Wednesday, August 28 will be the fiftieth anniversary of the Reverend Dr. Martin Luther King Jr.'s "I Have a Dream" speech. The speech was the culmination of a massive demonstration in Washington D.C., during which 250,000 people gathered on the mall, in peaceful assembly, to listen to speeches and music, to support one another's vision of justice and equality, to be together in a kind of universal brotherhood we've rarely seen, before or since. It was a hot day--late August days in D.C. usually are--but many of the men, white and black and every other race, were wearing ties, some jackets. The women were in dresses. This was an occasion; people who were there have never forgotten it, and they knew that day that they wouldn't.
Dr. King's career was singularly dedicated toward the goals of justice and equality, and taken as a whole it was one of the most successful of its kind. But that single speech, on that August afternoon, was probably his most influential single act. The demonstration was a huge success, and the speech gave Dr. King a new gravitas, a new importance as the moral voice of a generation of Americans.
Photograph via TheSoundsofHIstory.com
I am, admittedly, a middle class white guy, with all the perks and privileges thereof that our society bestows. I haven't experienced first-hand the kind of discrimination that Dr. King had, and that African-Americans even today still do. I've paid attention to racial issues, and have written about them in fiction and nonfiction alike. I've been nominated for a Glyph Award, which is an award given to comic book creators for producing work that explores the black experience.
But none of that obscures the fact that my life experience has been different than that of black Americans, in Dr. King's time or today. As President Obama said, after the verdict in the case of Trayvon Martin's killing, "There are very few African American men in this country who haven't had the experience of being followed when they were shopping in a department store. That includes me. There are very few African American men who haven't had the experience of walking across the street and hearing the locks click on the doors of cars. That happens to me -- at least before I was a senator. There are very few African Americans who haven't had the experience of getting on an elevator and a woman clutching her purse nervously and holding her breath until she had a chance to get off. That happens often."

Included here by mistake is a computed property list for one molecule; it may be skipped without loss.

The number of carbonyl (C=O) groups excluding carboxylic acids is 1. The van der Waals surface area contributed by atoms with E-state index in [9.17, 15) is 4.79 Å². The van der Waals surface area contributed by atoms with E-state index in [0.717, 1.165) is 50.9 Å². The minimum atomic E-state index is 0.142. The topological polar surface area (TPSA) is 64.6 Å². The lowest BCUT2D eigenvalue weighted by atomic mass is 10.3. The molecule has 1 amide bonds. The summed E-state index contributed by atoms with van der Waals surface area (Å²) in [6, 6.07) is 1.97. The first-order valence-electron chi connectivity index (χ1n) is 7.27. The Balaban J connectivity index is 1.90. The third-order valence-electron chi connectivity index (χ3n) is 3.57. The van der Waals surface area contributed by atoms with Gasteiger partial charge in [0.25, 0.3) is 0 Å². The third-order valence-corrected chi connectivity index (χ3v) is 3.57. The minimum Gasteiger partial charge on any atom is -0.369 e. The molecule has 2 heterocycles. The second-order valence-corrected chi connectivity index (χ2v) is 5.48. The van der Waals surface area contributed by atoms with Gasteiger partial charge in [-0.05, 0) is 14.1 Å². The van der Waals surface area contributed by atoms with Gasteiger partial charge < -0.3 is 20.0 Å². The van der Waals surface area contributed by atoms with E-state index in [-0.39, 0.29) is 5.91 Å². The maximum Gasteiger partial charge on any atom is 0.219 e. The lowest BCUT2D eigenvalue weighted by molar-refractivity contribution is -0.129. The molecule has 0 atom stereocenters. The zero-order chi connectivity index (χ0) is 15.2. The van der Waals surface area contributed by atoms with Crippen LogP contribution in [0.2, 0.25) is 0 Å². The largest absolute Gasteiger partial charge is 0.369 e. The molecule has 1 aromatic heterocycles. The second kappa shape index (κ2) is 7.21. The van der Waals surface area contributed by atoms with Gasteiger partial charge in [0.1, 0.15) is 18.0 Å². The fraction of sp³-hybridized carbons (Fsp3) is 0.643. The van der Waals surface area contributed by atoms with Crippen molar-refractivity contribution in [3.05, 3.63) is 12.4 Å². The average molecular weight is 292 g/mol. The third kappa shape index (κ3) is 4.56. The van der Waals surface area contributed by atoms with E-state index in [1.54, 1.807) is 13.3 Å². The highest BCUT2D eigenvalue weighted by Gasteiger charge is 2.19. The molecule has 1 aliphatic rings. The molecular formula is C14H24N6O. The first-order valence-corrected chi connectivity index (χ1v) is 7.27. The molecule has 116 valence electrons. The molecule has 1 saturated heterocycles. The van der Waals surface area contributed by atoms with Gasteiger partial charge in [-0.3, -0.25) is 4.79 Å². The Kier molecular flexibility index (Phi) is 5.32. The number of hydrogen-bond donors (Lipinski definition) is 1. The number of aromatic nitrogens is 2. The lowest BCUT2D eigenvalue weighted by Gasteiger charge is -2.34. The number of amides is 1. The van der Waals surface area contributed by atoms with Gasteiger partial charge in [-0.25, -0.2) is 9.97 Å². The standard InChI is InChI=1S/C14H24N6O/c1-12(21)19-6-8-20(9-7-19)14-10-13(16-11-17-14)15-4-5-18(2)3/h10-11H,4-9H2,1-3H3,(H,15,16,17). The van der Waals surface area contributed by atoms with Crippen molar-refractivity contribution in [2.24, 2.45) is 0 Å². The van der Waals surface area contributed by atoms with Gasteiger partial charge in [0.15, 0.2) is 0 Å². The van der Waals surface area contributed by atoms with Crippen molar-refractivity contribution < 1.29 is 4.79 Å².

Dr. King came to Washington because he understood a fundamental fact of American life. Racism cannot be legislated away. Racism lives in the heart, and the heart is not subject to law. But behavior is, and if the law could be changed, King reasoned, then even though people might still harbor hatred of others, those others--the objects of their hatred--could not be made to suffer unnecessarily at the hands of those who hate.
Further, Dr. King understood that the states were not the place to seek change on the level he wanted. Many states were, at that time, hotbeds of discrimination. Slaves had officially been freed by the Emancipation Proclamation, but through much of the country, black Americans were still, a century later, far from full citizens. Blacks faced ridiculous "literacy tests" at polling places, and failure--as determined by the white poll workers challenging them--meant their votes could not be cast. Schools were segregated, public transportation was segregated, there were neighborhoods in which black people could not buy or rent homes. Jim Crow was a fact of life.
Beyond the discrimination allowed by state and local laws, private businesses were allowed to discriminate at will. Stores could refuse to sell goods to black customers. Lunch counters and restaurants could refuse to serve them. Providers of various services, from plumbers to lawyers, could deny them their skills.
These ideas seem strange, to the 21st century mind. But this is not ancient history. I started school in 1961, in France, at an American-run school serving the children of the American military and diplomatic communities. I had come from a supposedly integrated "new town" suburb of Chicago, but if there were African-American students in my kindergarten or my neighborhood, I don't remember them. I do remember being surprised by the presence of black kids in first grade. The Army had been fully integrated since President Truman ordered it on July 26, 1948, and as a result of that, there were black kids in my school. It took me a while to get used to that, but I did.